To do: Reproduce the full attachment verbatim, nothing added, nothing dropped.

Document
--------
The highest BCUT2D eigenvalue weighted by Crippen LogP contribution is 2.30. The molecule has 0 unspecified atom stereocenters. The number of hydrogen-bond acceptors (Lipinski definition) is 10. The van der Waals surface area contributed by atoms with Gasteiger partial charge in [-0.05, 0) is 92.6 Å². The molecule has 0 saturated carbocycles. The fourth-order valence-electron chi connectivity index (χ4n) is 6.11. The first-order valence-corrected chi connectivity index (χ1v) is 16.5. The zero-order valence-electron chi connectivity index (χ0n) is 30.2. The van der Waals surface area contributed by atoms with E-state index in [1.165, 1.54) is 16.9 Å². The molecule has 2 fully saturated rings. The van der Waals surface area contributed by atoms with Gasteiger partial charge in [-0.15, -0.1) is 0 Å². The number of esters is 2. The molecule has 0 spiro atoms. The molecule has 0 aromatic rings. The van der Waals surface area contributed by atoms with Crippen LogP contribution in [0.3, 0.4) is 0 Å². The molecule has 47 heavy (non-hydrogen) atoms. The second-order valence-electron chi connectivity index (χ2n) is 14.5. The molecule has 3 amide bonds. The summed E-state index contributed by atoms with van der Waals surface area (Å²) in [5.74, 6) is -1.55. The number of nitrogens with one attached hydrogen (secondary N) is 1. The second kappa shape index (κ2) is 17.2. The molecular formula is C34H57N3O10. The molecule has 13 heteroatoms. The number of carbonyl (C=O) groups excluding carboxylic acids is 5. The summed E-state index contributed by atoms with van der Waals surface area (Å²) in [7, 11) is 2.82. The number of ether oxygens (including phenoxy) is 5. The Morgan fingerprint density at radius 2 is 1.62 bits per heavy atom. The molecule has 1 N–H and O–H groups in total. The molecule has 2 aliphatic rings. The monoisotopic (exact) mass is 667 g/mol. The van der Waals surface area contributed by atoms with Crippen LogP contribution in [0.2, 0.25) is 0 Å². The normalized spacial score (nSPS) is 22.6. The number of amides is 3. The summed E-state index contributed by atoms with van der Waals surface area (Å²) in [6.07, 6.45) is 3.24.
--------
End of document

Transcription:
The highest BCUT2D eigenvalue weighted by Crippen LogP contribution is 2.30. The molecule has 0 unspecified atom stereocenters. The number of hydrogen-bond acceptors (Lipinski definition) is 10. The van der Waals surface area contributed by atoms with Gasteiger partial charge in [-0.05, 0) is 92.6 Å². The molecule has 0 saturated carbocycles. The fourth-order valence-electron chi connectivity index (χ4n) is 6.11. The first-order valence-corrected chi connectivity index (χ1v) is 16.5. The zero-order valence-electron chi connectivity index (χ0n) is 30.2. The van der Waals surface area contributed by atoms with E-state index in [1.165, 1.54) is 16.9 Å². The molecule has 2 fully saturated rings. The van der Waals surface area contributed by atoms with Gasteiger partial charge in [-0.15, -0.1) is 0 Å². The number of esters is 2. The molecule has 0 spiro atoms. The molecule has 0 aromatic rings. The van der Waals surface area contributed by atoms with Crippen LogP contribution in [0.3, 0.4) is 0 Å². The molecule has 47 heavy (non-hydrogen) atoms. The second-order valence-electron chi connectivity index (χ2n) is 14.5. The molecule has 3 amide bonds. The summed E-state index contributed by atoms with van der Waals surface area (Å²) in [5.74, 6) is -1.55. The number of nitrogens with one attached hydrogen (secondary N) is 1. The second kappa shape index (κ2) is 17.2. The molecular formula is C34H57N3O10. The molecule has 13 heteroatoms. The number of carbonyl (C=O) groups excluding carboxylic acids is 5. The summed E-state index contributed by atoms with van der Waals surface area (Å²) in [7, 11) is 2.82. The number of ether oxygens (including phenoxy) is 5. The Morgan fingerprint density at radius 2 is 1.62 bits per heavy atom. The molecule has 1 N–H and O–H groups in total. The molecule has 2 aliphatic rings. The monoisotopic (exact) mass is 667 g/mol. The van der Waals surface area contributed by atoms with Crippen LogP contribution in [0.2, 0.25) is 0 Å². The normalized spacial score (nSPS) is 22.6. The number of amides is 3. The summed E-state index contributed by atoms with van der Waals surface area (Å²) in [6.07, 6.45) is 3.24.